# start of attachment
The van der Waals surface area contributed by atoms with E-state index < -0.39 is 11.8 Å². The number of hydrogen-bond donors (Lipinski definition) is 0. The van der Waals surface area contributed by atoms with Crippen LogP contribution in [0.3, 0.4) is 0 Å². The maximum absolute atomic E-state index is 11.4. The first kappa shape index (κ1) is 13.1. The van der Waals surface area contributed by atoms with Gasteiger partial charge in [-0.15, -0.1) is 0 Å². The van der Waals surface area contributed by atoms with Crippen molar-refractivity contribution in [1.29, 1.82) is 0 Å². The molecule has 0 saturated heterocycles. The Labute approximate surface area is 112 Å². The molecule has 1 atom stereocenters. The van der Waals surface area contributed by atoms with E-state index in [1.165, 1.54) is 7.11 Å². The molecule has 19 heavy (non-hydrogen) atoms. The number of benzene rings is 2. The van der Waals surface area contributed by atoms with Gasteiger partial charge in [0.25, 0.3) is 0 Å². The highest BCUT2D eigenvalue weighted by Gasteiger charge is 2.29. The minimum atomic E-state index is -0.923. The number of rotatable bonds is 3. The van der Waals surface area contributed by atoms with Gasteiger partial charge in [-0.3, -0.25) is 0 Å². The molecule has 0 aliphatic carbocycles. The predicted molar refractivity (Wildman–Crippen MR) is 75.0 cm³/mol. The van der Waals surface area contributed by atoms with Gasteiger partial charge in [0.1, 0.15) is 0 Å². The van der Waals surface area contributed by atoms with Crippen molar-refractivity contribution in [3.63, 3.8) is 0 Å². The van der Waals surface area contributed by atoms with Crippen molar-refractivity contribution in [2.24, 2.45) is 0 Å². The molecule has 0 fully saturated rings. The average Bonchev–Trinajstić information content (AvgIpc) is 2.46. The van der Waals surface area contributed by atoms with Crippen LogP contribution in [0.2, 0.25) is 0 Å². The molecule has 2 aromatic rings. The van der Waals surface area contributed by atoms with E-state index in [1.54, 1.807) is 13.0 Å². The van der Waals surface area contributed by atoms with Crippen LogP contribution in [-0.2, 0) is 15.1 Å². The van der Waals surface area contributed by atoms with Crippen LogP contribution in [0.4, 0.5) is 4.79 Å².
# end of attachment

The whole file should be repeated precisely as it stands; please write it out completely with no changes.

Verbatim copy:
The van der Waals surface area contributed by atoms with E-state index < -0.39 is 11.8 Å². The number of hydrogen-bond donors (Lipinski definition) is 0. The van der Waals surface area contributed by atoms with Crippen LogP contribution in [0.3, 0.4) is 0 Å². The maximum absolute atomic E-state index is 11.4. The first kappa shape index (κ1) is 13.1. The van der Waals surface area contributed by atoms with Gasteiger partial charge in [-0.15, -0.1) is 0 Å². The van der Waals surface area contributed by atoms with Crippen molar-refractivity contribution in [1.29, 1.82) is 0 Å². The molecule has 0 saturated heterocycles. The Labute approximate surface area is 112 Å². The molecule has 1 atom stereocenters. The van der Waals surface area contributed by atoms with E-state index in [1.165, 1.54) is 7.11 Å². The molecule has 19 heavy (non-hydrogen) atoms. The number of benzene rings is 2. The van der Waals surface area contributed by atoms with Gasteiger partial charge in [0.25, 0.3) is 0 Å². The highest BCUT2D eigenvalue weighted by Gasteiger charge is 2.29. The minimum atomic E-state index is -0.923. The number of rotatable bonds is 3. The van der Waals surface area contributed by atoms with Gasteiger partial charge in [-0.3, -0.25) is 0 Å². The molecule has 0 aliphatic carbocycles. The predicted molar refractivity (Wildman–Crippen MR) is 75.0 cm³/mol. The van der Waals surface area contributed by atoms with Gasteiger partial charge in [0.1, 0.15) is 0 Å². The van der Waals surface area contributed by atoms with Crippen molar-refractivity contribution in [3.63, 3.8) is 0 Å². The van der Waals surface area contributed by atoms with Crippen molar-refractivity contribution in [2.24, 2.45) is 0 Å². The molecule has 0 fully saturated rings. The average Bonchev–Trinajstić information content (AvgIpc) is 2.46. The van der Waals surface area contributed by atoms with Crippen LogP contribution in [0.2, 0.25) is 0 Å². The molecule has 2 aromatic rings. The van der Waals surface area contributed by atoms with E-state index in [1.54, 1.807) is 13.0 Å². The van der Waals surface area contributed by atoms with Crippen LogP contribution in [-0.2, 0) is 15.1 Å². The van der Waals surface area contributed by atoms with Crippen LogP contribution in [0.4, 0.5) is 4.79 Å².